How much to offer home seller

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WOW! What a bunch of great ideas and tips. Thanks everybody.
I'm going through a realtor who unfortunately works for the company selling the home. So he is in the employ of the seller, not me the buyer.
I like the idea of hiring an independent appraiser. How do I find one? Obviously I'm not going to ask the realtor, and what will they typically charege?
wrotF:

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And what is happening with the market. Last summer a neighbor put his house up for sale. First one to looke at it the first day offered $3000 more than he was asking. He got three more offers that day at what he was asking or below. Since then the bottom fell out of the market. One across the street started at a lower price and has lowered his price twice and still no offers.
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46erjoe wrote:

I hate to tell you this, but the buying agents ALWAYS work for the seller. Why? Because you don't pay them, they get a split of the commission.
That being said, good veteran agents will look out for you. That's because they're smart enough to know that the real money isn't in screwing you on a single sale, it's the repeat business and referrals.
During my last house buying round, there was a house that not only was listed by my agent's company, but was her listing, so she would get the entire commision if I bought it. Additionally, it was a limited listing (transfer situation, the seller's employer would buy the house if not sold in a short period) that was going to run out in a few days. She recommended that I buy a different house in the same area.

If you don't trust your buying agent enough to even take referrals, I'd get a new agent immediately. You have no contract with this agent.
A good agent should be able to give you a list of appraisors and provide you with a comparative market analysis of homes in the area.
Brian
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100% wrong. A "buyer's agent" contracts with the buyer to represent only the buyer. In some areas this may be unheard of but to find out, you need to check with the appropriate state regulatory agency. A "buyer's agent" often works on an hourly rate, not a share of the commission.
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Duh...We know what they are legally supposed to do. We were dealing in reality.
Mike
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Mike wrote:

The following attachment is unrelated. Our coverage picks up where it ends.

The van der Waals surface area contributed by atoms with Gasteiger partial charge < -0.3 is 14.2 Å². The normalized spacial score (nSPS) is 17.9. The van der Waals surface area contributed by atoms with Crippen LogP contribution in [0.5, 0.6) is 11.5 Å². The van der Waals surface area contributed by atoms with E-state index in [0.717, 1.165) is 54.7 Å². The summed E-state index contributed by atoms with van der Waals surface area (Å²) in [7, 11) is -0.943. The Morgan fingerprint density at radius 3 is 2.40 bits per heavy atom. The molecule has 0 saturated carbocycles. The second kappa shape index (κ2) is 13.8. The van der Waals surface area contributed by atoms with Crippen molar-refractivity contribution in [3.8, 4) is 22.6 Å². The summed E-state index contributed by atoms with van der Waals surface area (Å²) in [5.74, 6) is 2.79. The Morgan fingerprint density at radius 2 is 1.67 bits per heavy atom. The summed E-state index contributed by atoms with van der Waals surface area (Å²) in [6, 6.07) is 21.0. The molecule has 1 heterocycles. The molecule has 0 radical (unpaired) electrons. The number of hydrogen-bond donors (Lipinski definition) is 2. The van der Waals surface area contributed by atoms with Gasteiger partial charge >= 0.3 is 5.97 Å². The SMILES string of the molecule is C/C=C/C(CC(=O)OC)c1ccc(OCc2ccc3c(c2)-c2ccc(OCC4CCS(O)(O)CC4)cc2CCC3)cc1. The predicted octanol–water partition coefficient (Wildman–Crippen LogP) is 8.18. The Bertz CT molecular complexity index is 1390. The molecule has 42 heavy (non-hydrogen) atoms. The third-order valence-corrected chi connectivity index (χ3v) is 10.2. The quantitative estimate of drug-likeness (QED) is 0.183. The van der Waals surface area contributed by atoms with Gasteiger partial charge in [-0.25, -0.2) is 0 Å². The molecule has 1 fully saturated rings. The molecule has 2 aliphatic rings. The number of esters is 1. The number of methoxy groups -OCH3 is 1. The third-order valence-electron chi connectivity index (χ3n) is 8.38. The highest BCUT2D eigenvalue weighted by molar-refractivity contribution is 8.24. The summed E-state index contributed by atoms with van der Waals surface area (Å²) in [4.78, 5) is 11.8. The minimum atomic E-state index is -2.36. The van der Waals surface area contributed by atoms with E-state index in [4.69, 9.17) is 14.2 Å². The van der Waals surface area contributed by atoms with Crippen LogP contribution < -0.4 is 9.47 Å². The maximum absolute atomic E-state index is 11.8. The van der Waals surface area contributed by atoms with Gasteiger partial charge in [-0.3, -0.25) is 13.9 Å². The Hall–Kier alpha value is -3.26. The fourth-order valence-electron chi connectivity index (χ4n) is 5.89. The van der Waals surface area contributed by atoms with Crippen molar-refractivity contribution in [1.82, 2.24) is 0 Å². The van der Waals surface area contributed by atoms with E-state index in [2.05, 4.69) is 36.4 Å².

And both the reality and legality are as "kokonutty" said. There is a difference between a "buyer's agent" and the normal realtor with whom a buyer is dealing. The latter is always representing the seller, the former is not.
-- dadiOH ____________________________
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dadiOH wrote:

The point is, who PAYS the agent? It's not (in almost all cases in the US) the buyer. It's the seller who pays. The lower the price, the less commission for the agent. That's a fact of the real-estate game.
Again, as the bulk of my message made clear (people seem not to have paid attention to it), good agents put that aside and work hard for the buyer.
Brian
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Default User wrote:

The buyer pays a buyer's agent (as kokonutty also said). They do not share in the commission from any purchare made by the person hiring them.
-- dadiOH ____________________________
dadiOH's dandies v3.06... ...a help file of info about MP3s, recording from LP/cassette and tips & tricks on this and that. Get it at http://mysite.verizon.net/xico
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dadiOH wrote:

What? No. Where are you? In the USA, it's extremely rare to pay the buying agent at all. They split the commission with the selling agent.
Brian
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Default User wrote:

You are confusing a seller's agent *dealing* with a buyer and a buyer's agent. Here's the way it works...
1. Someone wants to sell real property and lists it with a broker.
2. Agents of that broker (and others if MLS) try to peddle the property. By necessity, they deal with potential buyers but they are not buyer's agents. They are *ALL* seller's agents representing the seller.
If you go to a broker and say, "I want to buy a house" agents working for him will show you houses but that does not make them buyer's agents... they are still representing the seller and are compensated by a portion of the commission arising from any sales they make.
3. You are perfectly free to go to a broker and say, "I want to *hire* you as a buyer's agent". If he accepts (not all will) he then represents you...he is a buffer between you and the various and sundry seller's agents. He does whatever *you* want him to do...he may search out properties, negotiate...whatever. He is compensated by *you* and that compensation is whatever was agreed upon between you; it may be an hourly fee, a flat rate, a percentage of the price you pay...whatever is agreed between you. The important thing is that he is *your* agent - a buyer's agent - and is representing you.
-- dadiOH ____________________________
dadiOH's dandies v3.06... ...a help file of info about MP3s, recording from LP/cassette and tips & tricks on this and that. Get it at http://mysite.verizon.net/xico
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dadiOH wrote: